[BTW, this forum doesn't allow more than one white space, on each line. So when I introduce a command that requires a switch & I want to add a extra space between the command & the switch, in order to demonstrate that a space is needed, it removes the extra white spaces. The switch is anything in the command line that is after the / or the -.

Example:sfc /scannow becomes sfc/scannow in the eyes of the reader & the command may not run. Can that be changed?]
 
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Old 03-13-16, 08:27 AM
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I'd like to get started today. The new Western Digital hard drive didn't come with any CD or instructions from Newegg. Just the hard drive and invoice. Is that normal?
 

Last edited by bluesbreaker; 03-13-16 at 08:55 AM.
  #30  
Old 03-13-16, 11:49 AM
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Yes, that's normal.

I'm sorry and don't mean to insult you but I have to ask - did you build the PC you have or did someone else? You're asking questions I would have assumed you already knew the answer to if you had built it.
 
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Old 03-13-16, 02:15 PM
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Connect the HD, insert the Win 7 CD in the drive & boot the machine. Follow the steps that appear on the screen. If you don't see the setup info, that means that you have to adjust the boot sequence in the BIOS.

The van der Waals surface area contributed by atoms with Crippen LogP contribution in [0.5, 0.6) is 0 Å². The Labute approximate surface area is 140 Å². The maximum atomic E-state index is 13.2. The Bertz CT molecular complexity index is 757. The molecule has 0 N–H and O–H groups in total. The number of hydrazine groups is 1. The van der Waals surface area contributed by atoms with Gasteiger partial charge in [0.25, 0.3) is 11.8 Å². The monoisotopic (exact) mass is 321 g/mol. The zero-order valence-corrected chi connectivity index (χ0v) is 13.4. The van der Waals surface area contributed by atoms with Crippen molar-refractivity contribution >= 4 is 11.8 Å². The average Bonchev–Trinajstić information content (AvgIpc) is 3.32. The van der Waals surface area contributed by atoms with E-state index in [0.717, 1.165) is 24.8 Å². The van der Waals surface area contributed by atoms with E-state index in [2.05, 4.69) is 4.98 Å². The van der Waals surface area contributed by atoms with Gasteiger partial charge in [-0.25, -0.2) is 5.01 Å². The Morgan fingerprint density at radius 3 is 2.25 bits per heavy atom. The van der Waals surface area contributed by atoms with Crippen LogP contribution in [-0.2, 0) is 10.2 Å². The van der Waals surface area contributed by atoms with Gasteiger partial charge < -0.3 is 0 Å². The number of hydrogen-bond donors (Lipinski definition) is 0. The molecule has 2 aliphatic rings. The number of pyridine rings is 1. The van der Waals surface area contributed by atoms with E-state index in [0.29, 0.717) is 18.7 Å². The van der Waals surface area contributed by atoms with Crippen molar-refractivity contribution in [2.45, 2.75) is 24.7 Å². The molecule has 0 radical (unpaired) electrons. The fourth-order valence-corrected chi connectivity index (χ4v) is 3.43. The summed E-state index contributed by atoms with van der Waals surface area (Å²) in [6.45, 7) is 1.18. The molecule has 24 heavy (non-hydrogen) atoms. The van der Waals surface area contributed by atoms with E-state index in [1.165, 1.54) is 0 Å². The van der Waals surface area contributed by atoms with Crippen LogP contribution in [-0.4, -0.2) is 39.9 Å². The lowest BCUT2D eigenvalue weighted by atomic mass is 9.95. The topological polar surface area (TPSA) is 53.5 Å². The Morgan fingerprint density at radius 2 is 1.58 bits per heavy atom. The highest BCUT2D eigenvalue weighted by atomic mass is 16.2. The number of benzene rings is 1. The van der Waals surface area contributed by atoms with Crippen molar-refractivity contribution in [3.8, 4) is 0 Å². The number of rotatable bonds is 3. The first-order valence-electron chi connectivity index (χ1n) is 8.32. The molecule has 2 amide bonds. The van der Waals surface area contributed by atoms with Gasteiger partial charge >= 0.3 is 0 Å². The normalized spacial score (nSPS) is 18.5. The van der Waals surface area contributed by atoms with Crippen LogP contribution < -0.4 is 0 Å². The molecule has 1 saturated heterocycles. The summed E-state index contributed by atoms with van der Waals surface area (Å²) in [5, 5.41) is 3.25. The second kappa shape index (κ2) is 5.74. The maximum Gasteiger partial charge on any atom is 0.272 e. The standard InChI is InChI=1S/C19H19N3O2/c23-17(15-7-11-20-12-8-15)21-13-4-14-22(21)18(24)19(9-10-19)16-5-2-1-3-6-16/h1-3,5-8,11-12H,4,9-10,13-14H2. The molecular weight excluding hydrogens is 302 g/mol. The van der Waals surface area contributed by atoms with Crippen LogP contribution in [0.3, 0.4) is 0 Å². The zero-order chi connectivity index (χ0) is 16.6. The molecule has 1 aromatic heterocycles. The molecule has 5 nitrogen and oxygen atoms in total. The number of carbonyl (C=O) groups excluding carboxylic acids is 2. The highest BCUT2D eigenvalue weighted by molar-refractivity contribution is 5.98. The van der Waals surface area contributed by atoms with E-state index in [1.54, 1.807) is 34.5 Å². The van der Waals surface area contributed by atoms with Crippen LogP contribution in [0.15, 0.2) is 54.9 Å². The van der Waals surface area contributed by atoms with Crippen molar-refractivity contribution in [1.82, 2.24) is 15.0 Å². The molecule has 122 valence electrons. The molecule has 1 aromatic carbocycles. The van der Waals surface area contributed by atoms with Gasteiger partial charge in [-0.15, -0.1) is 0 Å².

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Old 03-13-16, 07:03 PM
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I only built my one PC five years ago. Yes, I built it myself. So I might be a little overcautious since I have not done a single hardware task since then.

OK, so I'm up and running with this new hard drive. I'm in the process of re-installing, downloading, and importing everything I need. I didn't do the clone option since I don't have the software for it yet.

Hey..........thanks everyone for your help

One question. When I hooked up the SATA DATA and power to the drive, I also noticed an 8-pin connection on the drive. There were no corresponding wire connectors for this in the PC case. I don't need this....correct? What is this for?
 

Last edited by bluesbreaker; 03-13-16 at 08:46 PM.
  #33  
Old 03-15-16, 09:24 AM
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bluesbreaker-


I think those 8 pins are for jumpers and not for a connector. I haven't read this entire article myself but I believe it will explain their use. Most likely the default would be OK for you.

How to physically install, set jumper settings, and set up a Serial ATA, EIDE, or SSD drive in Windows | WD Support
 
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Old 03-15-16, 10:59 AM
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Ok. Thanks on the response about 8-pin jumper.

But I got problems. After all the hours I spent reinstalling software on new hard drive. I can't power up PC past black screen. I started another thread.